Here's a news item from the Associated Press: BOISE, Idaho (AP) — Lawyers for an Uzbek national facing federal terrorism-related charges in Idaho and Utah want a judge to let them withdraw from the case, saying federal budget cuts have left their office with too few resources. Fazliddin Kurbanov, 30, of Boise, has pleaded not guilty to charges involving teaching people to build bombs. Court-appointed attorneys Richard Rubin and Thomas Monaghan, of Federal Defenders Services of Idaho, are seeking appointment of new counsel. Rubin told The Associated Press on Tuesday that Congress' across-the-board budget cuts known as "sequestration" have reduced his budget by 10 percent this fiscal year, and as much as an 14 percent next year. Rubin says Kurbanov would be better off getting another lawyer now, while the case is still in its initial phase. Kurbanov was arrested May 17.
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Lawyers: Budget cuts hinder defense of Uzbek man
By JOHN MILLER, Associated Press
BOISE, Idaho (AP) — Lawyers for an Uzbek national facing federal terrorism-related charges in Idaho and Utah want a judge to let them withdraw from the case, saying federal budget cuts have left their office with limited resources.
Fazliddin Kurbanov, 30, of Boise, has pleaded not guilty to charges that authorities say involve teaching people to build bombs to target public transportation.
In a motion late Monday, court-appointed attorneys Richard Rubin and Thomas Monaghan of Federal Defenders Services of Idaho sought the immediate appointment of a substitute counsel.
Rubin told The Associated Press on Tuesday that federal budget cuts known as sequestration have reduced the budget of his office by 10 percent for the current fiscal year, and as much as an additional 14 percent next year.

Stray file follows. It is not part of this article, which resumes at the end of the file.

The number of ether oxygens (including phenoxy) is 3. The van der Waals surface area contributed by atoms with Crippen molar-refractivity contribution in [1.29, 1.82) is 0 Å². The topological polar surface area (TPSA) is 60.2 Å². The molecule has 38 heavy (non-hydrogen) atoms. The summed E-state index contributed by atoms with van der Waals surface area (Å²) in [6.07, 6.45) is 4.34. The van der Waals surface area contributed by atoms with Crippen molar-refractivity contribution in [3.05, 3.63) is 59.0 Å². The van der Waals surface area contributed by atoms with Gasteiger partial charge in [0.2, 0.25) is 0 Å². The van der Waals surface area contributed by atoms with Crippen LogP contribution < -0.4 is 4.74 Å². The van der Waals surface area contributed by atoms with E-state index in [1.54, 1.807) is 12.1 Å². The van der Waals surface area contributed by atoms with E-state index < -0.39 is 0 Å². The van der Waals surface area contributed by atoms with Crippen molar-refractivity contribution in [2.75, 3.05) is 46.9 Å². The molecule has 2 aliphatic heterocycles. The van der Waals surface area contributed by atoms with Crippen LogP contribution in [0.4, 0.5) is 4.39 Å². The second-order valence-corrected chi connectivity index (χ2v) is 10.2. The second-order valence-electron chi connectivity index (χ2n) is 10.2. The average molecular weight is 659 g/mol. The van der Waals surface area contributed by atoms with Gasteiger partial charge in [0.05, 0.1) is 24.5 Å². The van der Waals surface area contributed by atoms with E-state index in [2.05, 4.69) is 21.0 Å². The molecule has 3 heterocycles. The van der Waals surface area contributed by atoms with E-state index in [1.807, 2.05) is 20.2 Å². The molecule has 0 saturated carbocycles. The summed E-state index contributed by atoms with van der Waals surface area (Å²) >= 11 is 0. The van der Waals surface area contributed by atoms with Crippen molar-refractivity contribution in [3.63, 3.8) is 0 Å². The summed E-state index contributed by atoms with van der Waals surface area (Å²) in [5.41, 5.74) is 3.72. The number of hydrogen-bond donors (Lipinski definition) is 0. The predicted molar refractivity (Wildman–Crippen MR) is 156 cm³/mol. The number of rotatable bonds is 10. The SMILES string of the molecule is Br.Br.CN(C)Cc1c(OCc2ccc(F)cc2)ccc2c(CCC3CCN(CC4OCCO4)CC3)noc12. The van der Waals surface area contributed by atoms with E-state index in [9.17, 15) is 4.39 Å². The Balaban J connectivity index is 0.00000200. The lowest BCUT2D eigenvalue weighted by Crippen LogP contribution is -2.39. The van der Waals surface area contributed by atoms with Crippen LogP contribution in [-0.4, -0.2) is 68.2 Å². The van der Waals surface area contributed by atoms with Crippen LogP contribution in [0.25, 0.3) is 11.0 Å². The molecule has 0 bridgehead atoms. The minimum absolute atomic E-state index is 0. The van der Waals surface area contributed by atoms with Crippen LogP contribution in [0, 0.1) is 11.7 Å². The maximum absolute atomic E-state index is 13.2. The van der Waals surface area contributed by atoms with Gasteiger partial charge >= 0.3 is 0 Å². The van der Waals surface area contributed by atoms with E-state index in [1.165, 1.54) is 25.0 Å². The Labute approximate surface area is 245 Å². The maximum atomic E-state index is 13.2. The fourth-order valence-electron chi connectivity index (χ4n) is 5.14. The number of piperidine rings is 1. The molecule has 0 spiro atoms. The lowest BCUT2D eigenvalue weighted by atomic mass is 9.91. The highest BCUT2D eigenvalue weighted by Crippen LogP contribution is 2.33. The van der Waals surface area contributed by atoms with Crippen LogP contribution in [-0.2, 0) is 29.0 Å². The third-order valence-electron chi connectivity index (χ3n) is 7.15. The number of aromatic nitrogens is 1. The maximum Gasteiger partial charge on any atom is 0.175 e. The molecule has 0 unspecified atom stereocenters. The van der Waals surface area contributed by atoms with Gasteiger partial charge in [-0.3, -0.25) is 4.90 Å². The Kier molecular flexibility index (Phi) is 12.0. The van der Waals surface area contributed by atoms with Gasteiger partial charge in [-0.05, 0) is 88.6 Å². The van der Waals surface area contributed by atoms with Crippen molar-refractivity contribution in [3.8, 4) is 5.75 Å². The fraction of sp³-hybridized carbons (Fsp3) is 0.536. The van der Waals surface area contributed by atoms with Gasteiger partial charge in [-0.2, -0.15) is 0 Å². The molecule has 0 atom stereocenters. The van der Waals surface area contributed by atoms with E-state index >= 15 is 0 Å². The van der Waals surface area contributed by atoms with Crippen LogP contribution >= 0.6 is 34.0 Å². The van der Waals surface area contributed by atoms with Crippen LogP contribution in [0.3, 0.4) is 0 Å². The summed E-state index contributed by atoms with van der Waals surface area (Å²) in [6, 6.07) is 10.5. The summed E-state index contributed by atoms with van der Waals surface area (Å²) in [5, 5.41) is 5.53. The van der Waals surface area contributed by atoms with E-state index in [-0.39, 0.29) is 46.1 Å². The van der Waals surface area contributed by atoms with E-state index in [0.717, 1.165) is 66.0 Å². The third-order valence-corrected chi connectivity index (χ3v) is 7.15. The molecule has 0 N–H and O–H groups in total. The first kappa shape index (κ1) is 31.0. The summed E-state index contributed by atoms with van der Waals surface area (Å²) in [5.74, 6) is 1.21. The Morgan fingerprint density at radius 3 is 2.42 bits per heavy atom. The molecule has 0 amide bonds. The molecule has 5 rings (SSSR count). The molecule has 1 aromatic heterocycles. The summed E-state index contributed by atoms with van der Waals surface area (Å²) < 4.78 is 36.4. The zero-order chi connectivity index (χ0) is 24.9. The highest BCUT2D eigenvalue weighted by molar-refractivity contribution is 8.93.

"It would be more detrimental to the client to have us continue on to a certain point, totally run out of resources, and then come into the court saying we just can't go any further, " Rubin said.
In all, the federal court system, including public defenders, must absorb about $350 million in cuts through the end of the fiscal year in September.
U.S. judiciary administrators last month asked for supplemental funding of $41 million for defenders services, to help avert what they called an unprecedented crisis.
Representing Kurbanov, who was arrested May 17, in the potentially long and costly case would sap funding necessary to defend other clients, Rubin said.
Instead, Rubin has suggested that U.S. District Judge Mikel Williams appoint another defense lawyer from a separate pool of attorneys who also get money from Congress to take on the case at $125 per hour.
Rubin said he must prioritize his lawyers' work to make sure they're meeting a mandate of handling about 75 percent of the federal cases in Idaho where defendants do not have their own counsel.
The cuts so far "have essentially eliminated our training program, devastated our expenditures for expert witness, and forced us to make the cuts in personnel and salaries or make the cuts through furloughs," Rubin said. "We understand that 2014 is going to be worse."
Kurbanov, a truck driver who came to Idaho in 2009 as a refugee from central Asia, is among those who can't afford his own attorney. Other than used cars, he listed few other assets to his name, according to court documents.
In Idaho, he's charged with providing material support and resources, including computer software and money, to the Islamic Movement of Uzbekistan, a group designated by the U.S. government as a foreign terrorist organization.
Attorneys for the U.S. Department of Justice said Kurbanov had a hollow hand grenade, fuse and other materials that could be used as an explosive device.
In Utah, he's charged with teaching others how to make a weapon of mass destruction. The lessons included how-to shopping trips in preparation for bombing a public transportation facility, authorities said.
Prosecutors haven't said whether the target might have been foreign or domestic, though they say the threat was contained with his arrest.
Copyright 2013 The Associated Press.